On the dot around nine o clock, Ratna, Hery’s wife dropped us off at Watamolla parking space.  The plan was to walk along the coast from Watamolla to Bundeena, a portion of the vast 151 square kilometres of Royal National Park, located about 29 kilometres south of Sydney. Google map said we both could conquer the ten-kilometre bushwalk within two-hour walk. The bushwalking guide book said it should be about a three-hour hike. With our age, we both were realistic. It would be great to finish it within a four-hour mark, even that still sounded too ambitious.

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We started walking slowly and immediately got distracted by the views, plants, insects, animals and flowers we saw along the way. Half an hour passed and we just reached the Watamolla fall. We knew we wouldn’t be able to hit the three-hour mark.

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The weather that day was beautiful. It was quite cold in the morning, but soon enough it warmed up and got really hot by noon. What amazed me was the track that the government provided for the visitors. The walking trail went all the way from Watamolla to Bundeena.

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credit – Hery’s photos

“The contract for this project must be expensive. How did they bring the materials all the way up here?” As if we were the experts of walking trail construction, we both bent, crawled and checked the trails. It’s not made of iron but cement-like materials in the shape of brackets that allows plants to still grow underneath. It’s a brilliant design! We continued our walk and enjoyed the fresh air and breathtaking views all the way.

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When we were crossing this Marley Beach, both of us walked too close to the beach. A big wave hit the shore and soaked my shoes. Hery was pretty quick though to run away, so he wasn’t wet at all. We decided to stop for our lunch break, and I took off my shoes and let them dry under the sun. It was midday, and the sun was scorching hot already. Each of us brought two bottles of water, so we were okay.

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By around two o’clock in the afternoon, we both reached Bundeena. So roughly we needed almost five hours to finish the track! Well, that included our constant stops along the way to take photos and nearly an hour rest to dry up my shoes at Marley beach. We both were tired, and Hery seemed to have sprained one of his knees, so another half-hour walk from the park to Bundeena wharf was quite excruciating. When we got to the waterfront, we just missed the ferry and had to wait for another hour. We then went to get a sandwich at a local restaurant and ate it by the beach while waiting for the boat to arrive.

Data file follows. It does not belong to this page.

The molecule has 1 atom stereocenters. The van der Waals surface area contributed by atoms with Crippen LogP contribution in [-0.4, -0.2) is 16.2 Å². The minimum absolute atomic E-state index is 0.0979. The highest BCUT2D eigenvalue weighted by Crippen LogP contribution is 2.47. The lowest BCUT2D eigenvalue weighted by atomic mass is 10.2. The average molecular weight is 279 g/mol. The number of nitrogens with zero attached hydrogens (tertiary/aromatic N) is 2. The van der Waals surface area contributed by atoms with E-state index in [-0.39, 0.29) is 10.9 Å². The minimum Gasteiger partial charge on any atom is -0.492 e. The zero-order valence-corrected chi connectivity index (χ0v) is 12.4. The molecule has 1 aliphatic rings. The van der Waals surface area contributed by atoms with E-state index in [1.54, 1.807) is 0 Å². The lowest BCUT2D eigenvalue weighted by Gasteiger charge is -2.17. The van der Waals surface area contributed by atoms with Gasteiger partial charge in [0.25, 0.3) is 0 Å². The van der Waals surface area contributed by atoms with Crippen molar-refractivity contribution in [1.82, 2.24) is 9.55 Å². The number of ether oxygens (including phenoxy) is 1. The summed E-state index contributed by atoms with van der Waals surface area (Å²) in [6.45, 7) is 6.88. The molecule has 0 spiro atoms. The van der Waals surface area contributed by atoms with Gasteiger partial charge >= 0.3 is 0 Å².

Bundeena is a little town by the bay with a population of only 2,000 residents (2016 census). The most convenient public transportation would be by ferry to Cronulla across the bay. Twenty minutes before four pm, Hery and I lined up along with other passengers. We surely didn’t want to miss this boat as this might be the last ferry for the day. From Cronulla, it was just a short train ride to Gymea. We ended our day, exhausted but fulfilled! Our next target is Blue Mountain trail. I just hope we could do it before we both are in our fifties.

 

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Bundeena town
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Bundeena Ferry taking passengers to Cronulla

 

 

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Bracing the heat but with beautiful sceneries around

 

4 Replies to “Bushwalking at Royal National Park – Sydney, Australia”

  1. Very nice view, of course the fresh air makes it worth the walk – love the great pictures. Intrested to try next time 👍